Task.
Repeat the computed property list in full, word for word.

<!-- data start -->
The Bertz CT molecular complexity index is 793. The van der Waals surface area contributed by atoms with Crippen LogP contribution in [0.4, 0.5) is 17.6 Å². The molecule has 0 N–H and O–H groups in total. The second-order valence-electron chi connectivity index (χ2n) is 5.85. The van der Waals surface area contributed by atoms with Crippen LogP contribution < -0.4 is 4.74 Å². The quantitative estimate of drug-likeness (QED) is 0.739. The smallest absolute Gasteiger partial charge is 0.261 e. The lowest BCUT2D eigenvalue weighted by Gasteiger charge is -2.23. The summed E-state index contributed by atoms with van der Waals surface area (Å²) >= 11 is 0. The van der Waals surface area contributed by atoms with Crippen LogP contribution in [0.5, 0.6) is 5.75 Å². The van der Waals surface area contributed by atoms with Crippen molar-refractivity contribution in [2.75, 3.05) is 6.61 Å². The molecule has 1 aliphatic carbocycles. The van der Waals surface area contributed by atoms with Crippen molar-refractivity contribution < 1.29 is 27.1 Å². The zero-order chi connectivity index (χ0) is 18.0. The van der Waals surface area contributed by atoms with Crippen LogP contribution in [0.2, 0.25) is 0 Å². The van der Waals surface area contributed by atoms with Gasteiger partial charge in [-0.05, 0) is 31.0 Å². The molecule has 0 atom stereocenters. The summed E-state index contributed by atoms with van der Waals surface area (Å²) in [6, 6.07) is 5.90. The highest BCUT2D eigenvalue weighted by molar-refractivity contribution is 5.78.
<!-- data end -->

The Bertz CT molecular complexity index is 793. The van der Waals surface area contributed by atoms with Crippen LogP contribution in [0.4, 0.5) is 17.6 Å². The molecule has 0 N–H and O–H groups in total. The second-order valence-electron chi connectivity index (χ2n) is 5.85. The van der Waals surface area contributed by atoms with Crippen LogP contribution < -0.4 is 4.74 Å². The quantitative estimate of drug-likeness (QED) is 0.739. The smallest absolute Gasteiger partial charge is 0.261 e. The lowest BCUT2D eigenvalue weighted by Gasteiger charge is -2.23. The summed E-state index contributed by atoms with van der Waals surface area (Å²) >= 11 is 0. The van der Waals surface area contributed by atoms with Crippen LogP contribution in [0.5, 0.6) is 5.75 Å². The van der Waals surface area contributed by atoms with Crippen molar-refractivity contribution in [2.75, 3.05) is 6.61 Å². The molecule has 1 aliphatic carbocycles. The van der Waals surface area contributed by atoms with Crippen molar-refractivity contribution < 1.29 is 27.1 Å². The zero-order chi connectivity index (χ0) is 18.0. The van der Waals surface area contributed by atoms with Crippen LogP contribution in [0.2, 0.25) is 0 Å². The van der Waals surface area contributed by atoms with Gasteiger partial charge in [-0.05, 0) is 31.0 Å². The molecule has 0 atom stereocenters. The summed E-state index contributed by atoms with van der Waals surface area (Å²) in [6, 6.07) is 5.90. The highest BCUT2D eigenvalue weighted by molar-refractivity contribution is 5.78.